Nationalism indeed became the most successful controller of sex, sexual attitudes, and behaviour, expressing ideals congenial to the bourgeois lifestyle, and serving as part of larger efforts to control and discipline the nervous age of industrialization and revolution. A fruitful, strong, and beautiful nation came to depend on ideals of restraint and control, chastity, and purity as the 19th-century obsession with order strictly opposed the uncontrollable passion of the individual;
‘The beautiful body as the personification of the beautiful nation was supposed to transcend its own sexuality.’
Indeed, the role of beauty and of the (male) national stereotype was to prevent disorder. The crucial social order was menaced by a sexual abnormality which was considered to be able to disturb it as a whole, and private vice was at once to become a public concern. Sexual unconventionality and a person’s stepping beyond the boundaries of respectability was consequently not only considered a sickness dangerous to individual health but to the health of the entire nation-state.
“Nationalism indeed became the most successful controller of sex, sexual attitudes, and behaviour, expressing ideals congenial to the bourgeois lifestyle, and serving as part of larger efforts to control and discipline the nervous age of industrialization and revolution.”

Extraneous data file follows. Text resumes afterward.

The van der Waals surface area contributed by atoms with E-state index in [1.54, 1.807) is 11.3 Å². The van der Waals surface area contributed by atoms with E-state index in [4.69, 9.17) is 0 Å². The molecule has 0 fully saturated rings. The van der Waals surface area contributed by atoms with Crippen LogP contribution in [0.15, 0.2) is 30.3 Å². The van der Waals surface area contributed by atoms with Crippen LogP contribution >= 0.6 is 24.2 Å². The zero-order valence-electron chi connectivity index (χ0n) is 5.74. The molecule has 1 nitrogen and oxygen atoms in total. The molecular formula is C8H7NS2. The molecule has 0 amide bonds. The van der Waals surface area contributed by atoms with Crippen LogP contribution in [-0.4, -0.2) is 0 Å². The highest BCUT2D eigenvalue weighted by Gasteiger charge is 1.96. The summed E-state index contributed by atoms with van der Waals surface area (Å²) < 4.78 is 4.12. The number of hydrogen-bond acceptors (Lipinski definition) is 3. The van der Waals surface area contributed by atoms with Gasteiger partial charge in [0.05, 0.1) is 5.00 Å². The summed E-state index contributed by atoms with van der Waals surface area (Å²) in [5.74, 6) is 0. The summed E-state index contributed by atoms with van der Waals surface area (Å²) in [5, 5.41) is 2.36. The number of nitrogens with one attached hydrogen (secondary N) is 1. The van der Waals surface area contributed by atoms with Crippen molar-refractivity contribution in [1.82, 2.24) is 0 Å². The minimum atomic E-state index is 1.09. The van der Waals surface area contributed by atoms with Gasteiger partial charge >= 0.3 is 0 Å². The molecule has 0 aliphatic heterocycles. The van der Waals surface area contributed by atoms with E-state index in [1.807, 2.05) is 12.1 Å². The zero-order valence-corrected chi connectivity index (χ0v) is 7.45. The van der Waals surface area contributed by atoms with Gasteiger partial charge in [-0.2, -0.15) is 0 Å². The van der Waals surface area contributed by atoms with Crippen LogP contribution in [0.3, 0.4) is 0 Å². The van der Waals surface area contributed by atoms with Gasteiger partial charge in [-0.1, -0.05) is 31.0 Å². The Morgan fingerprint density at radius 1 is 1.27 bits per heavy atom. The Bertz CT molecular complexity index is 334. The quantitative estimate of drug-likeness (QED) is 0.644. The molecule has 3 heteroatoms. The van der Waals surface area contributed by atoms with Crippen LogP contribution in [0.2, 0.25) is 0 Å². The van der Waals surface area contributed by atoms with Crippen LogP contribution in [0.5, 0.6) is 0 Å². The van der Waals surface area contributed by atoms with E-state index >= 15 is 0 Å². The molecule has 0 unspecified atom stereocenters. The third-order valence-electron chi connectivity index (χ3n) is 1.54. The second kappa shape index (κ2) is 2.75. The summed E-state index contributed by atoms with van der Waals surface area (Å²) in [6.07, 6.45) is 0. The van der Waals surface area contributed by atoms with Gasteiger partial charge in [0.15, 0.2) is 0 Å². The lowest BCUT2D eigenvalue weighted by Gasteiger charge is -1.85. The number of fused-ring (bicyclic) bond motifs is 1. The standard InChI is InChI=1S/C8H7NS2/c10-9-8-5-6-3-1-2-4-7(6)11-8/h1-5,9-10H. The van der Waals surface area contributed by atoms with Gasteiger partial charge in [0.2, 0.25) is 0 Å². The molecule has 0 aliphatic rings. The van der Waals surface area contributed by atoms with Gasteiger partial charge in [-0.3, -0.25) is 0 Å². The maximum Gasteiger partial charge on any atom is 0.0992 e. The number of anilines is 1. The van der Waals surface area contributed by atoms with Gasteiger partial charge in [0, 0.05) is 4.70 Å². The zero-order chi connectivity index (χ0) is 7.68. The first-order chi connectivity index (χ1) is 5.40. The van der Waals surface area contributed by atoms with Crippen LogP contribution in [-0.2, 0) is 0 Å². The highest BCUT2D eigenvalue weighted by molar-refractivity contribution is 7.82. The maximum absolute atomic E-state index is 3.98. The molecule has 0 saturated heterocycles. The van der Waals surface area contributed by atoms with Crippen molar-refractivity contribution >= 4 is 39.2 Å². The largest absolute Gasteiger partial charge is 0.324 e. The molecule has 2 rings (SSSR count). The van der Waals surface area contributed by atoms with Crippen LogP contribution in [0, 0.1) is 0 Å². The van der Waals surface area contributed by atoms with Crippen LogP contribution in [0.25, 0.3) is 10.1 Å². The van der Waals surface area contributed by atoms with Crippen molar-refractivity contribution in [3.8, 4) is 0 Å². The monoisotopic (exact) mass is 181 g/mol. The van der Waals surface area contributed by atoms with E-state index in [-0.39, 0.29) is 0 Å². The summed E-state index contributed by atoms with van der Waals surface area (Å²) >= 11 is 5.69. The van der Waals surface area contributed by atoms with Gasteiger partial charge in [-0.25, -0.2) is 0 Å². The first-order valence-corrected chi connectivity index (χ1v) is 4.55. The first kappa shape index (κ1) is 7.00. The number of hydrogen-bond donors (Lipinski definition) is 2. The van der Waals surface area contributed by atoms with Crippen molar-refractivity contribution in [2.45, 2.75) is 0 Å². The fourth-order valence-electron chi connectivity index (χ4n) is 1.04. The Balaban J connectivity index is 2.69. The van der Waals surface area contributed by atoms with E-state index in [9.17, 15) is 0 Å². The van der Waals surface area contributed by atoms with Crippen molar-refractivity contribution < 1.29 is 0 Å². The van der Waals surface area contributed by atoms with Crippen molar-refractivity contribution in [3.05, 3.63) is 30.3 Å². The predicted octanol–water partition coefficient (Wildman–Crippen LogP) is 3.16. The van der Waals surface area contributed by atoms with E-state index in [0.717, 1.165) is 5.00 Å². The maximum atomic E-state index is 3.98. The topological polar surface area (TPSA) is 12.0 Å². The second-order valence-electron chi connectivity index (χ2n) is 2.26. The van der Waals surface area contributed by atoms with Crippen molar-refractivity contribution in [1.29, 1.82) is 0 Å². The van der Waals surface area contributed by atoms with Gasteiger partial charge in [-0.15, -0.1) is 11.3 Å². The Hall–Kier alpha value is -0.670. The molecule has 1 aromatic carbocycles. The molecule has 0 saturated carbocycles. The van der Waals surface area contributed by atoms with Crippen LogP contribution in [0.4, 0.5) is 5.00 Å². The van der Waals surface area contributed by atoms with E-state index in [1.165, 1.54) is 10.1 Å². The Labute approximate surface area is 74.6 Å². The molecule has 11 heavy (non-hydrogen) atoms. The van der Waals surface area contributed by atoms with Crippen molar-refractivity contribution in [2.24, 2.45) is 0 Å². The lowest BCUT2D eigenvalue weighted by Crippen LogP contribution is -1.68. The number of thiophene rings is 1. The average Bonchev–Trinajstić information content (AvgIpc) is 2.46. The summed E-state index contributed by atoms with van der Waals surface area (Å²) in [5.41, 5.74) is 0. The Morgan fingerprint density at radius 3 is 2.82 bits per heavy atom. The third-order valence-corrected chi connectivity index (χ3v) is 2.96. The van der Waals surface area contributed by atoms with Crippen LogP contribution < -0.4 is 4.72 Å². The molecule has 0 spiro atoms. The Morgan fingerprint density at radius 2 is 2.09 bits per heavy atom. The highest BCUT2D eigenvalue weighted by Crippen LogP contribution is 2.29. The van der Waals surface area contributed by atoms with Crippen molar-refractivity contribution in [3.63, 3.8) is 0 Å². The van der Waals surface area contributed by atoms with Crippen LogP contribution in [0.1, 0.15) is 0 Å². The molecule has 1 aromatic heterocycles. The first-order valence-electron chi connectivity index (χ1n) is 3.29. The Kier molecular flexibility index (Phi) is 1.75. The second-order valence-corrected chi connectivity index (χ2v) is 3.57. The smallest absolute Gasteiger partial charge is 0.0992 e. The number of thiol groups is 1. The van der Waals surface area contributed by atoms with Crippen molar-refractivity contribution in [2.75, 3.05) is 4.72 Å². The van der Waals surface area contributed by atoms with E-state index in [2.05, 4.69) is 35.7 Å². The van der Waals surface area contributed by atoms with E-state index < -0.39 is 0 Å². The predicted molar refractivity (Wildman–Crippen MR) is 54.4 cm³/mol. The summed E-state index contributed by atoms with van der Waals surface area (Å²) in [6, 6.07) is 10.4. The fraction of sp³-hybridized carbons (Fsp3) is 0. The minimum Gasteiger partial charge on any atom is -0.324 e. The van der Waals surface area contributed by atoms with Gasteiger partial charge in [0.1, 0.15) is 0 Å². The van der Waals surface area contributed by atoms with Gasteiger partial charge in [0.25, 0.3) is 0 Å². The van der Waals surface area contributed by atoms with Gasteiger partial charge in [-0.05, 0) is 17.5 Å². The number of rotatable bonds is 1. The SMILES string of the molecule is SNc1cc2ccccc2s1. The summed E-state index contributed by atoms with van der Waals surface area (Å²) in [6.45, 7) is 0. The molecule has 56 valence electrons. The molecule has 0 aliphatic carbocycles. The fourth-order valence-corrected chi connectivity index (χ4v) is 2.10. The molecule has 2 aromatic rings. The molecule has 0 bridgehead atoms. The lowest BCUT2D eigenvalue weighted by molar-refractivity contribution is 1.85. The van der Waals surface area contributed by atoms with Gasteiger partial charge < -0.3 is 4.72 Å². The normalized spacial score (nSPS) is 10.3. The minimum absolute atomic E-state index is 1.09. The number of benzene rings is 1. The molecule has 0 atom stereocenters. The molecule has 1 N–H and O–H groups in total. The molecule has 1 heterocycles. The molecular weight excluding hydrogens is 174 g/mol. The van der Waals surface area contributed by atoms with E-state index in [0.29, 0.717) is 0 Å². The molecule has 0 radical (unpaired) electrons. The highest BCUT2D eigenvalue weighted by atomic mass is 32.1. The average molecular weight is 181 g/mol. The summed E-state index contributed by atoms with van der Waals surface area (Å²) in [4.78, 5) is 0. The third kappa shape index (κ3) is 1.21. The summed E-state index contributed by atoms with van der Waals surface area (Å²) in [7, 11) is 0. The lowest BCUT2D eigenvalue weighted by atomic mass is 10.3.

Although our public understandings of sexuality have thankfully evolved since the 19th century, when the term represented little beyond than that of higher-class, heterosexual males, we are still able to recognise a solidity and continuity of the state’s aims to restraint sexuality, establish, and maintain traditional norms and denounce sexual abnormality. The ample help of nationalism in this process identifies the nation as an ideal which requires personal attitudes and behaviour to reflect its own vitality, while all of this simply serves efforts to cope with the uncertainties of the ‘nervous age’.
‘Nationalism and respectability jointly provided a reference point in an unsettling world, a piece of eternity which could be appropriated by those caught up by the vibrations of modernity.’
Despite Mosse’s grammatical use of the past tense in his statement, we might not help noticing the resemblances it bears to today’s Europe. Particularly as conservative parties declare the importance of endorsing traditionalist (and respectable) understandings of the many aspects of our sexuality and identities, through the argument of evolving liberal values intimidating our stability, our social order and our nation. In spite of encountered backlashes, we must believe that whatever may be in store for us this coming year, or decade, will support our enduring efforts towards sexual liberty, freedom of restraint and judgement, and hopefully someday of the burdening standards of respectability.
First published Online, January 2021. Volume 16, Issue 2. Image: Sappho and Erinna in the Garden Mytelene, Simeon Solomon, 1864